NSA Confirms North Korea for Sony Hack

If you’ve been keeping a close eye on the status of the Sony attacks over the past month, you should know there’s been a bit of rampant speculation as to who was actually responsible for bringing the movie studio to their knees over the release of a Seth Rogen buddy comedy.

North Korea

Pyongyang. Photo: Clay Gilliland / Flickr

First, there was doubt on behalf of the FBI that the Hermit Kingdom was involved, due to some odd traces that led back to networks located in the UK and EU. Then a reporter for the Washington Post claimed that US officials had preemptively blamed North Korea, despite lacking evidence which linked them directly to the Guardians of Peace.

Even famed antivirus mogul John McAfee spent his weekend droning on with reporters about how he “knew” that it wasn’t North Korea, and that he had undeniable proof that the attack was launched from within the US itself.

Well, now we know for sure. The NSA was aware of where the attack came from the whole time, because they’ve been tracking traffic in North Korea for almost half a decade.

The reveal comes courtesy of a new Snowden document released by Der Spiegel that shows the US has been actively tracking connections coming from and going to the country for just under five years now.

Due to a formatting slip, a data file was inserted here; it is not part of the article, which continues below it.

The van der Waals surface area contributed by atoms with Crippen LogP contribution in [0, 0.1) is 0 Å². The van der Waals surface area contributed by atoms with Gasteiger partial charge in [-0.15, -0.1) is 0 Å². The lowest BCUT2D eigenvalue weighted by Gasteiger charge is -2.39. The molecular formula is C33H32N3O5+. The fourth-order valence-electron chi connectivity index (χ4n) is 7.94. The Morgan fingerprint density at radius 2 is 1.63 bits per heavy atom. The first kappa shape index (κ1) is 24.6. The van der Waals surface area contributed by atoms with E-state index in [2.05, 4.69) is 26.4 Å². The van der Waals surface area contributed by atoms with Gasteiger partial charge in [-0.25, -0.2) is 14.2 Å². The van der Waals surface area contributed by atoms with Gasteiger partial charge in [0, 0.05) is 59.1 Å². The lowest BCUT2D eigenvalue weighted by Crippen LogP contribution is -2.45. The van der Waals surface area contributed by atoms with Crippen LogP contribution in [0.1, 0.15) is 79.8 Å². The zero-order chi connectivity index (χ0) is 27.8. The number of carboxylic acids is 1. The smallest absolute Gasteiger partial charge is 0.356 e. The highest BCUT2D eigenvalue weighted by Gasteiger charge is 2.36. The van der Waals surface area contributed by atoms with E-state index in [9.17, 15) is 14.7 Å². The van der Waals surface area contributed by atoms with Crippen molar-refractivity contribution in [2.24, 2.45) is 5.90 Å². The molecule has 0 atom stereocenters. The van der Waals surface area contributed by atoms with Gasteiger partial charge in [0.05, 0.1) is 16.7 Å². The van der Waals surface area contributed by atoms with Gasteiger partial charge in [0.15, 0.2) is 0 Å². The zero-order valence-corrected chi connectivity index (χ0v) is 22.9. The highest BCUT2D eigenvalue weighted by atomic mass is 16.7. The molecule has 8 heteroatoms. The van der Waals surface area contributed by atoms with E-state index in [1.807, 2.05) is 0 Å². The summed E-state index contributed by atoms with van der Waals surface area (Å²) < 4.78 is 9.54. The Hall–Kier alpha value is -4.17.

The NSA hasn’t outright confirmed or denied their involvement in the surveillance on the country, likely due to national security reasons that could compromise their mission if any sensitive details we suddenly made public. That said, the NYT article has confirmed that the agency has had a tap on their lines since around early 2010, when interest in the country peaked after another successful underground nuclear test.

Though they couldn’t predict the attack or warn Sony officials it was on its way, after the FBI investigation started they were able to offer up their logs with definitive proof that the connection had come from within the country. Whittling down these possibilities wasn’t exactly difficult either, as the entire nation only has about 1,800 registered IP addresses to speak of for its entire population of 25 million people.

“The evidence gathered by the “early warning radar” of software painstakingly hidden to monitor North Korea’s activities proved critical in persuading President Obama to accuse the government of Kim Jong-un of ordering the Sony attack, according to the officials and experts, who spoke on the condition of anonymity about the classified N.S.A. operation.”

The source for the New York Times also says that the current head of the NSA, General James Clapper, was aware of the North Koreans’ capabilities when he visited the country in early November for a secret dinner to discuss the release of two prisoners, but didn’t act on that intelligence in order to keep relations friendly while they negotiated a plan for the trade.

While it’s been a tumultuous task to pin down exactly who was responsible for Sony’s woes, it seems that this latest Snowden leak confirms everything the netsec community had doubted up until today.